Oloyede: I know the shameful secrets of the VCs criticising new JAMB cut-off marks but I won’t say

 

Ishaq Oloyede, the Registrar, Joint Admissions and Matriculation Board (JAMB), says he knows the secrets of “three or four” universities that have been criticising the new cut-off marks recently announced by the board, but he will only “smile” rather than reveal them due to the “shame” that would be generated.

In August, JAMB lowered the minimum cut-off marks for admission into universities to 120, the lowest in recent history. That of polytechnics and colleges of education were pegged at 100, and 110 for innovative enterprising institutes.

Previously, the cut-off mark for universities had hovered between 180 and 200, while that for polytechnics and colleges of education ranged from 160 to 180.

Speaking with participants at a training and sensitisation forum on Central Admissions Processing Systems (CAPS) for the 2017/2018 academic session, held in Abuja on Thursday, Oloyede said the board would no longer regularise improperly conducted admissions, beginning from 2016.

He said that all the backlog of irregular admissions up to 2015 would however be regularized, noting that the board would no longer accept what he describes as ‘under the table admission’ by the institutions.

“We know that you have abused the process, and what have you been doing before? You admit someone with 100 and some with zero and all you do is to attach a cheque of N5000 and send it down in the name of regularization, without their picture and anything and then they are regularised,” he said.

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“We are saying that we have not stopped to do backlog but as from 2016 we wouldn’t allow anybody to do that kind of thing. You can no longer admit under the table. Let us know the problem. This nation is one of the nations accused of lacking accurate data.”

He accused managements of tertiary institutions of culpability in the lack of accurate data about the population of Nigerian students.

“We don’t have accurate data because what we have on record is different from what we have in real life. We cannot continue like that,” he said.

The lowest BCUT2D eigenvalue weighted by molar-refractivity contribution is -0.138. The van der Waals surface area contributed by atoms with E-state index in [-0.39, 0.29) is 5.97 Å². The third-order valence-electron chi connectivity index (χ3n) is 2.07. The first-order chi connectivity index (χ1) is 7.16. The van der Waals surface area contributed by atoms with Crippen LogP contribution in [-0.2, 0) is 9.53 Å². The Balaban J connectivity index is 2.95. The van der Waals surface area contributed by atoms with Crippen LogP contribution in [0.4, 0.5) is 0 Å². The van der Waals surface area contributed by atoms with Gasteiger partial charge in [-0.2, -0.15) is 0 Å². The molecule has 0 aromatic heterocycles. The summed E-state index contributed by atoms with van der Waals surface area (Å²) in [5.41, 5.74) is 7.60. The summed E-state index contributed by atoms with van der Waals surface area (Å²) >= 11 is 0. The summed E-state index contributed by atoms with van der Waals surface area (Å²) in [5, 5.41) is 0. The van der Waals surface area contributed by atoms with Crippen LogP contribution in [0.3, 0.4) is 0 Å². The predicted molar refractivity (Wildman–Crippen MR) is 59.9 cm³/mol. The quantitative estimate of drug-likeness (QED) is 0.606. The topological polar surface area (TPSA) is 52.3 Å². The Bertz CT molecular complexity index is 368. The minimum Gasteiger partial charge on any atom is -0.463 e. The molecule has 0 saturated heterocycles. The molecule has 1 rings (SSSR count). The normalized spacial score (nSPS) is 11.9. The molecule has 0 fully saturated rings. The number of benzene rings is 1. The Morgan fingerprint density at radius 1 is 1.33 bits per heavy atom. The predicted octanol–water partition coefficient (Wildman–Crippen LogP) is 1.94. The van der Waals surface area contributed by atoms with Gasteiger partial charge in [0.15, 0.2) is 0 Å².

“We will proclaim to the whole world that we have 500,000 students in our institutions but in reality we have about one million. Five hundred thousands have been admitted illegally. And we cannot continue to pain the country as one of the worst in Africa.

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“But it is because of our sharp practices that we do not have accurate data. We are saying come up with the problem; let’s solve the problem so that we can capture our data correctly. When we say regularisation, it means you have done something that is irregular.

“So all irregular admission, we would regularise them up to 2015 because — the students, many of them are culpable — from 2016, anybody who is not properly admitted is not properly admitted and therefore cannot benefit from backlog regularisation.  That’s why this year, we say, ‘tell us exactly what you are admitting, what you want to admit’ and then [we] work with it.”

Oloyede further lamented what he called sharp hypocrisy among certain university authorities who have been condemning the recently-announced cut-off marks for admission into tertiary institutions.

He said: “Part of the problem is that we are saying that we are in a government that is talking about change and acting about change; many of you here know what we have been doing over the years.

“You come to Abuja and declare cut-off at 180; you and I, we know that you admit students with much more lower than 180 under the table so many reasons. I have seen those institutions that are pontificating over the television and I smile.

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“How I wish and I always pray to God that it is the same God that created me that created Jega. If Jega can be patient, why will I not be patient? So I always believe that if I want to show you the secrets of those universities — three or four of them who are pontificating — and they would be ashamed of what they are been doing under the table. I won’t do that for many reasons.

“But let people be sincere and stop being hypocritical in what they do. they know that I’m in the position to know and I know. If any one of them is actually sincere,  let him swear to an affidavit that I have not been taking less than 140, 150 and I will show that almost all of them without exception who are pontificating over screen in Nigeria admit even zero — as low as zero.”

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